Editorial: Regulation of homeschooling should not be removed
Republicans and Democrats in the Iowa Legislature have been creating compromises on reforms to K-12 education in recent months, but disagreements on whether to change homeschooling regulations have stalled the process.
Gov. Terry Branstad released an education-reform plan in January that would include increasing teachers’ salaries, improving teacher evaluations, and instituting various structural changes in public schools to give Iowa students a “world-class education.”
Because test scores in Iowa’s public schools were once among the best in the nation but have since shown little improvement in recent years as those in other states climb, Branstad made this initiative one of his top priorities.
The House of Representatives’ version of the education-reform bill includes changes to homeschooling. One would permit homeschooling instructors to teach up to four unrelated students. Another change would eliminate the state requirement to file paperwork with a local school district and have testing administered by an independent teacher (i.e., a teacher that is unrelated to the student).
The Daily Iowan Editorial Board feels that some of the proposed changes in homeschooling are irrelevant or present a conflict of interest, and homeschooling itself does not belong in this legislative package.
Sen. Herman Quirmbach, D-Ames, said a procedure for teaching unrelated students exists.
“[Having an instructor teach unrelated pupils] would essentially be creating a private school,” he said. “There’s already a procedure in the law for getting certification to do that.”
Aside from what appears to be a completely irrelevant proposal is also the outright demolition of an important piece of oversight: having unrelated teachers administer tests to their students.
We trust that like most public-school teachers, homeschooling teachers generally have their students’ best interests in mind, but oversight, rules, and regulations exist for a reason. Putting homeschooling instructors who are usually the students’ parents in a position where they oversee their children’s testing is asking for trouble. If the state is to increase accountability standards for public-school teachers, it makes no sense to hold homeschooling instructors to lower standards.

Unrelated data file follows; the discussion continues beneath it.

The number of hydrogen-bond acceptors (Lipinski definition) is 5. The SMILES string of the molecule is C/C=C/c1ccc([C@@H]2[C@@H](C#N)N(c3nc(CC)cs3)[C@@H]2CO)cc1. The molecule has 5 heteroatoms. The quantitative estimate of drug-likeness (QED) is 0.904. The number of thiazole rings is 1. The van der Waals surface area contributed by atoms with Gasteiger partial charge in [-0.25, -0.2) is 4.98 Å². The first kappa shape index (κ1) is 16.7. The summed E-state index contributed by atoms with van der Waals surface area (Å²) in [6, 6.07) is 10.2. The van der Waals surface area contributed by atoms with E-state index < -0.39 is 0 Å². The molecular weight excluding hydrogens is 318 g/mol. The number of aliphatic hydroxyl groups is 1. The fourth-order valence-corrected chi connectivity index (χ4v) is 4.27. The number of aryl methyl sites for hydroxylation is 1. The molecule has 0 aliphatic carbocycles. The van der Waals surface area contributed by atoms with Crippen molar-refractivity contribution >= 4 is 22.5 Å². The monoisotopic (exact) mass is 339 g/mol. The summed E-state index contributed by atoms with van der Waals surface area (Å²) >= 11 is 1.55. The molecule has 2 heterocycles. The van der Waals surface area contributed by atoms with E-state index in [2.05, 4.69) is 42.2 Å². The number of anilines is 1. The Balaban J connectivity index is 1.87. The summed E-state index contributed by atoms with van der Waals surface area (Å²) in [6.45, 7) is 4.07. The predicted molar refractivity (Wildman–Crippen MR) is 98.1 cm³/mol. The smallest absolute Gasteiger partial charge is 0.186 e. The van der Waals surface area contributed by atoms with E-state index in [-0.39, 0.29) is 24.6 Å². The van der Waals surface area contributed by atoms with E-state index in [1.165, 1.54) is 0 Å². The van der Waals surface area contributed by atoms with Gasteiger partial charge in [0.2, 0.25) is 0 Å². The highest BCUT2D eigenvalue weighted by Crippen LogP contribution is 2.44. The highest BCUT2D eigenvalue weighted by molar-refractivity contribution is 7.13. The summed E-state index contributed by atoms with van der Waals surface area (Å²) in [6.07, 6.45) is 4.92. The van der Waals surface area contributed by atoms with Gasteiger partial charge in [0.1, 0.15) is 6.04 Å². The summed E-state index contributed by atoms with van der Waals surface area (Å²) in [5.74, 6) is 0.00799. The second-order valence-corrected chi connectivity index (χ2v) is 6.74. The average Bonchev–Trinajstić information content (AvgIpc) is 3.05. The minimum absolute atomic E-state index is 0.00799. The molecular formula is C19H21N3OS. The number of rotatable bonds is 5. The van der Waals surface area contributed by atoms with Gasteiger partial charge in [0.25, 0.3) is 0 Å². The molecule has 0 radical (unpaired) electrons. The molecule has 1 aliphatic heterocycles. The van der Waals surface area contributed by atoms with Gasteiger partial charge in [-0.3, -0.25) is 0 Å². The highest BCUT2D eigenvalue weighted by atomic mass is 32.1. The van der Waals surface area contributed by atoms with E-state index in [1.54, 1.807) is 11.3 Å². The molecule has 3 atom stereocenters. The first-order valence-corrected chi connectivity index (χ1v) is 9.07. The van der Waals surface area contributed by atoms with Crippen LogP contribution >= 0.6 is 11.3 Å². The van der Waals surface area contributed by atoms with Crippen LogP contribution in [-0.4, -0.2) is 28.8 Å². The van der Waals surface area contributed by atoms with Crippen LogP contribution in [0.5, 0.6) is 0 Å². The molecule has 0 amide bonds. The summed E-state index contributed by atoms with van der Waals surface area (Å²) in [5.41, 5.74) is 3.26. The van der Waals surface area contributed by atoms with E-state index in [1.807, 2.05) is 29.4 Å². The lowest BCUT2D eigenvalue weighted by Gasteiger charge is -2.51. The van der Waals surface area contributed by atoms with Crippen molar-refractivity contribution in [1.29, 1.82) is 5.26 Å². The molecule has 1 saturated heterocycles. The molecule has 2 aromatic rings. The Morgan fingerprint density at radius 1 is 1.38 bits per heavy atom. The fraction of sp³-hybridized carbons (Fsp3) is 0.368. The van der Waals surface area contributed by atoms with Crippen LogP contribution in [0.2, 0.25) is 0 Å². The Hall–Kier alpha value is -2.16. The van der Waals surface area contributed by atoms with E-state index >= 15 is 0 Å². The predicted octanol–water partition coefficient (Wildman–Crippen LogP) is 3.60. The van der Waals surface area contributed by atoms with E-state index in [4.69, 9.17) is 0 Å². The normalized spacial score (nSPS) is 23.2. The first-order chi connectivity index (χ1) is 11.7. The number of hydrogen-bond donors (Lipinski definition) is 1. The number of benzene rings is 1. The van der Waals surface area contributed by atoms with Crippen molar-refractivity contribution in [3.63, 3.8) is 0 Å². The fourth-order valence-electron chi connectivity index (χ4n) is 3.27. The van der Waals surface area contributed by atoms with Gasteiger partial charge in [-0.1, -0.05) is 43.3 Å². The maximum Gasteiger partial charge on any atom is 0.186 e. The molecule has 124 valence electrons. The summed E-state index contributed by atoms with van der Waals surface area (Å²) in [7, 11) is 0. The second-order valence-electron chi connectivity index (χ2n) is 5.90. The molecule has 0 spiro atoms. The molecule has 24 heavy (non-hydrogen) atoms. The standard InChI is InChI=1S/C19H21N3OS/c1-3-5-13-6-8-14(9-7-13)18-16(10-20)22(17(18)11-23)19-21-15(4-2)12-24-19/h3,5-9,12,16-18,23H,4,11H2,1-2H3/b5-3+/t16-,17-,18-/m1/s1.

“There’s a public interest in making sure that every child gets a quality education,” Quirmbach said. “I don’t think we can abandon that responsibility.”
In fact, homeschools can actually be extraordinarily beneficial for some students. A study from the International Review of Education concluded, “Scientifically speaking, there is nothing to support the view that homeschooling is an academically inferior educational option … learning is possible — if not more effective — at home.”
Simply put, homeschooling in Iowa is just fine. Parents have plenty of options for enrolling their children in a variety of educational settings, including private schools that are often run by religious institutions and different school districts.
Clearly, homeschooling is a legitimate option for parents who believe their children would be better served learning at home. We do not oppose homeschooling. We oppose removing restrictions and regulations that ensure homeschooling teachers are playing by the rules and students are receiving the quality education they deserve. This is about fairness. By all means, increase teacher accountability in public schools within reason, but leave the homeschooling issue for another day.
In today's issue: